The learned Additional Judge was no doubt largely influenced by counsel for the accused consenting to the evidence being read, but in their Lordships' opinion that does not do away with the necessity of the Court being satisfied by proof. Neither counsel nor his client could have had any personal knowledge on the subject, unless indeed counsel had recently seen the witness in which case he could have so informed the Court and not merely given a consent. It may be that there are some matters as to which it would be possible for a prisoner to consent to be taken as proved though no strict evidence was given; if there are, as to which their Lordships express no opinion, they could only be such as might reasonably be supposed to be particularly within the knowledge of the accused. Their Lordships accordingly consider that this previous statement was wrongly admitted. Their Lordships would also observe that though in this case the accused was represented before the Committing Magistrate and the witness was therefore cross-examined, in very many of these cases the accused is not represented at this stage, so while he has the opportunity to cross-examine it is not often that this would be effectively done. This is another reason for exercising great care before admitting a statement.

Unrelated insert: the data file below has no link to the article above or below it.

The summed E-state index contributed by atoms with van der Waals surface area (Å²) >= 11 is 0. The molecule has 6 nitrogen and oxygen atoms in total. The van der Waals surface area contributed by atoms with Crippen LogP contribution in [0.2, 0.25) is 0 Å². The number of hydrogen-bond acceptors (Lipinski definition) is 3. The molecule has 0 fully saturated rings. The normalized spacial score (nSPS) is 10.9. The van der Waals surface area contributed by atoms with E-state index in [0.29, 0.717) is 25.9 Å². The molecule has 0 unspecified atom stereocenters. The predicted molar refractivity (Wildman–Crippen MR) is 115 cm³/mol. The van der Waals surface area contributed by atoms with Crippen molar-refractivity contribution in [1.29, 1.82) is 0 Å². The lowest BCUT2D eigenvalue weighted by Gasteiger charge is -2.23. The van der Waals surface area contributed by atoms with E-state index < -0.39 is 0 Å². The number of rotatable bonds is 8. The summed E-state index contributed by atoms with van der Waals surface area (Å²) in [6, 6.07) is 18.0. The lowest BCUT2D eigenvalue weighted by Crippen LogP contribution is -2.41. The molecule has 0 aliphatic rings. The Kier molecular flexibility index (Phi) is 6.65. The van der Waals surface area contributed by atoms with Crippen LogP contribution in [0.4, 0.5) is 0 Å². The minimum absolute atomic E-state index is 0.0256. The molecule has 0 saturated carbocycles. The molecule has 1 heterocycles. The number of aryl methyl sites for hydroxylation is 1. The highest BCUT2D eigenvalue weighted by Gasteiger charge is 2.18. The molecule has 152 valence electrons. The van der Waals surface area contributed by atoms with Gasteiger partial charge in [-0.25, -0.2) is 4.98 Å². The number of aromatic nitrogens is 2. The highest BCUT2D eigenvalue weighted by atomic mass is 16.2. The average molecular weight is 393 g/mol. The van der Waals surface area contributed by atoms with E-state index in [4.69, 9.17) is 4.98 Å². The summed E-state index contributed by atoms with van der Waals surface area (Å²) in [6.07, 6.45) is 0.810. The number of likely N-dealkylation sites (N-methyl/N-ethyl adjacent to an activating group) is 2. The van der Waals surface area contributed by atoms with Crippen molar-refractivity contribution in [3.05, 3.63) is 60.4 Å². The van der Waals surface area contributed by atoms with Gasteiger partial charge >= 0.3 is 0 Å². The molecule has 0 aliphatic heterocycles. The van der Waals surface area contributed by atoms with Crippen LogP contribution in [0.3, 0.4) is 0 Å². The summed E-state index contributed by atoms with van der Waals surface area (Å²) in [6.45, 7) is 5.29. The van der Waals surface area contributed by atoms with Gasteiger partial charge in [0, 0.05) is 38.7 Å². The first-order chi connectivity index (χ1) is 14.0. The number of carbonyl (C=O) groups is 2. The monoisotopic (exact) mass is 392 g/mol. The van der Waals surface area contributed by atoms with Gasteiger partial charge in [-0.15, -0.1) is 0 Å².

Next it was contended for the appellant that if the previous statement of Lachhman Das was inadmissible the appeal must be allowed as it was on that evidence that the High Court relied in upholding the conviction. Before this Board will advise His Majesty to allow an appeal in a criminal case on the ground of the misreception of evidence they require to be satisfied that grave and substantial injustice has been caused thereby. In their Lordships' opinion there was ample evidence to justify a conviction in this case apart from Lachhman Das' statement, and they feel no doubt as to the guilt of the appellant. The trial Judge who saw and heard the witnesses saw no reason to disbelieve the eye-witnesses on the main points in their evidence. It appears to their Lordships that the main reason the High Court had for not accepting their evidence as satisfactory was that it did not accord in all aspects with that of Lachhman Das, and because he apparently did not see the two principal witnesses, Mula Singh and Mangal Singh, at the scene of the murder, to which he himself was not particularly close. Considering the number of people who were collected at the spot, either as participants in the attack or as onlookers attracted by the uproar, it is no ground for disbelieving witnesses who have given an apparently reliable account and whose evidence was believed by the trial Judge, that another witness says he did not see them there, as might well be the case. Another reason given by the High Court for disbelieving Mula Singh was that he gave as a reason for his presence on the scene that he was suffering from dysentery and had gone to the well to relieve himself. The High Court do not believe he would have gone a distance of 600 karams for this purpose. But there was no evidence that his house was so far from the well and he denied that it was. Moreover if the statement of Lachhman Das is excluded it follows that the principal reason given by the High Court for not accepting the evidence of the eyewitnesses, who as has already been said were not disbelieved by the learned Judge, no longer exists. Looking at the evidence as a whole their Lordships entertain no doubt that the appellant took an active part in the murder, and they were accordingly unable to advise His Majesty that there were any grounds for quashing the conviction.